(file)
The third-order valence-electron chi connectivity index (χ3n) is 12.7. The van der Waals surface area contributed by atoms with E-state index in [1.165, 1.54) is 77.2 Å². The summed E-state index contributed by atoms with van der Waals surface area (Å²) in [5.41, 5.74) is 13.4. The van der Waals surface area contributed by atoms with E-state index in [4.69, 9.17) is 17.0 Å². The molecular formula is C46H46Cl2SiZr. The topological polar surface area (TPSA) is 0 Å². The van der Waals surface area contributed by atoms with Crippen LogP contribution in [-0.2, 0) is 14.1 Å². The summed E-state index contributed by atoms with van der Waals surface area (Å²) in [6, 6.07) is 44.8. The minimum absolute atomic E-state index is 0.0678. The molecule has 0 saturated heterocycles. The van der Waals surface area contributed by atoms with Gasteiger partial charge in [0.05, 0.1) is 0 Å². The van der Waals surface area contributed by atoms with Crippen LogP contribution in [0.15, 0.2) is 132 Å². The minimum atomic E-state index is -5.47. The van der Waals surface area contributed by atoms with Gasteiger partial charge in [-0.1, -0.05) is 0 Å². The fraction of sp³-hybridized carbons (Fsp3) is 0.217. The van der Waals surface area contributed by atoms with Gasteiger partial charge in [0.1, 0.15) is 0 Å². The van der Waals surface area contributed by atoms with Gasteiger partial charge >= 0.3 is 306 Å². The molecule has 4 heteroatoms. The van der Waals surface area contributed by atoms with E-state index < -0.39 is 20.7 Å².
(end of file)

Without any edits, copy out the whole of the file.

The third-order valence-electron chi connectivity index (χ3n) is 12.7. The van der Waals surface area contributed by atoms with E-state index in [1.165, 1.54) is 77.2 Å². The summed E-state index contributed by atoms with van der Waals surface area (Å²) in [5.41, 5.74) is 13.4. The van der Waals surface area contributed by atoms with E-state index in [4.69, 9.17) is 17.0 Å². The molecular formula is C46H46Cl2SiZr. The topological polar surface area (TPSA) is 0 Å². The van der Waals surface area contributed by atoms with Crippen LogP contribution in [-0.2, 0) is 14.1 Å². The summed E-state index contributed by atoms with van der Waals surface area (Å²) in [6, 6.07) is 44.8. The minimum absolute atomic E-state index is 0.0678. The molecule has 0 saturated heterocycles. The van der Waals surface area contributed by atoms with Gasteiger partial charge in [0.05, 0.1) is 0 Å². The van der Waals surface area contributed by atoms with Crippen LogP contribution in [0.15, 0.2) is 132 Å². The minimum atomic E-state index is -5.47. The van der Waals surface area contributed by atoms with Gasteiger partial charge in [-0.1, -0.05) is 0 Å². The fraction of sp³-hybridized carbons (Fsp3) is 0.217. The van der Waals surface area contributed by atoms with Gasteiger partial charge in [0.1, 0.15) is 0 Å². The van der Waals surface area contributed by atoms with Gasteiger partial charge >= 0.3 is 306 Å². The molecule has 4 heteroatoms. The van der Waals surface area contributed by atoms with E-state index < -0.39 is 20.7 Å².